• What GEE EFF said!  Look for incubators, some business schools and even community colleges will have classes  about starting your own business & info about financing one.   There is a lot more to a business then just making and selling and getting someone else to buy the food  Taxes - paying and collecting in different cities or tax zones, health department codes, liability insurance (vehicular and general business ), renting a health dept approved kitchen,  a small business lawyer to help you "become a real company", permits, "booth fees", etc.  You can probably avoid some of it right now, just selling at a local farmer's market.   add- You might check with your state.  Some states have funds or low interest loans.  It helps if you are a "minority".  
    • i've researched a little about the genes i have you can find out if they are assosciated with other illnesses/autoimmune diseases. but i don't think knowing the details of every gene is going to help diagnose you any futher than just knowing you have the gene becuse either way it just means you have an increased chance.  if you're iga deficient did you have ttg igg as well?
    • I don't know if there are any grants specifically for gluten-free products Ennis.  But the SBA in USA deals with small business startups and may have information to help you.   There may be small business incubators in your area also.  Sometimes they are associated with university business schools and the SBA.  Marketing a product commercially and labeling it gluten-free is a possible issue though.  There are now FDA rules on labeling products gluten-free.  So you need to study those before getting to far into it.
    • Hi, WinterSong. What a lovely screen name! I don't know if what I have to share will be at all useful to you, but I often get areas of what is known as seborrheic dermatitis on my face and neck. They are common in front of my ears and around the chin - as well as in the folds near the nose and at the base of the neck. These patches are rougher than my normal skin, which is rather light and sensitive. These patches can appear whitish or pinkish in tone. I can get little flaky areas around my brows or even eyelashes that look almost like dandruff also. I seem to get these when I am eating more sugar than usual (i generally eat no to very little sugar) or when I have let up on my water drinking or am experiencing undue stress. The most effective method (for me) to address these patches is a combination of drinking lots of water and washing the areas with (believe it or not) dandruff shampoo; I was told to make a thick application of it and leave it on the areas for one to three minutes before rinsing thoroughly. It usually takes several applications over several days, but so far the protocol has cleared these patches, every time. I am recognizing and treating them sooner now. Your general physician or dermatologist could likely diagnose your trouble and suggest treatment for you, based on the diagnosis. Seborrheic dermatitis is fairly common and doctors may have other specific treatments as well when that is the diagnosis. I use good skincare products (gluten-free!) and find that ensuring that my skin is clean and well-hydrated, morning and evening, also helps avoid or treat flareups, which can be bothersome. I hope this information will be helpful to you in some way, WinterSong. Best to you! Mireille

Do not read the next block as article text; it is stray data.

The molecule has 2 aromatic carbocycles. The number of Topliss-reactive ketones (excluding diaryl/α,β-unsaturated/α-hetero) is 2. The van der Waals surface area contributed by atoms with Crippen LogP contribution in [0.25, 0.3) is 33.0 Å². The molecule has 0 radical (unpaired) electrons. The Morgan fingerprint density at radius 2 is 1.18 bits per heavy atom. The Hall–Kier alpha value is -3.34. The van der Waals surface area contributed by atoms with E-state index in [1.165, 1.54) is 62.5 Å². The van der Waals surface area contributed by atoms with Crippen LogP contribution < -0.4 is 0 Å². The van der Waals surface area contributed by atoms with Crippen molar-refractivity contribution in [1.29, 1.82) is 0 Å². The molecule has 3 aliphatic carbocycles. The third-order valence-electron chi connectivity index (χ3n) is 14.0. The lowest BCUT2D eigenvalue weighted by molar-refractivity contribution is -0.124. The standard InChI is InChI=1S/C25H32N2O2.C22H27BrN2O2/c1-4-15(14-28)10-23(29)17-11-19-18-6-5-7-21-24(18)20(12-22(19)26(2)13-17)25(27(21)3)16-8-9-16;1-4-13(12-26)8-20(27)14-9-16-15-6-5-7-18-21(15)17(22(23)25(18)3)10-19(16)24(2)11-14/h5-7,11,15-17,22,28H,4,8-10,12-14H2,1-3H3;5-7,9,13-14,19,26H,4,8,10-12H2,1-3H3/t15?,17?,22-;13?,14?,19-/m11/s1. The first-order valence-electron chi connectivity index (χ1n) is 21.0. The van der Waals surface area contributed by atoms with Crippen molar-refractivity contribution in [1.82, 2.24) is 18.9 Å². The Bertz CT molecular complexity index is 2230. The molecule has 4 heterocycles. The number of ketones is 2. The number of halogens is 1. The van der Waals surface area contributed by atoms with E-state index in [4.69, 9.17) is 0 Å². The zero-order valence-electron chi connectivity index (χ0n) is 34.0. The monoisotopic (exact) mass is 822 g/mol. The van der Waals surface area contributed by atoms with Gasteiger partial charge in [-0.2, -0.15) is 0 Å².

• Upcoming Events

  • Blog Entries

  • Recent Status Updates

  • Who's Online (See full list)

  • Member Statistics

    • Total Members
    • Most Online

    Newest Member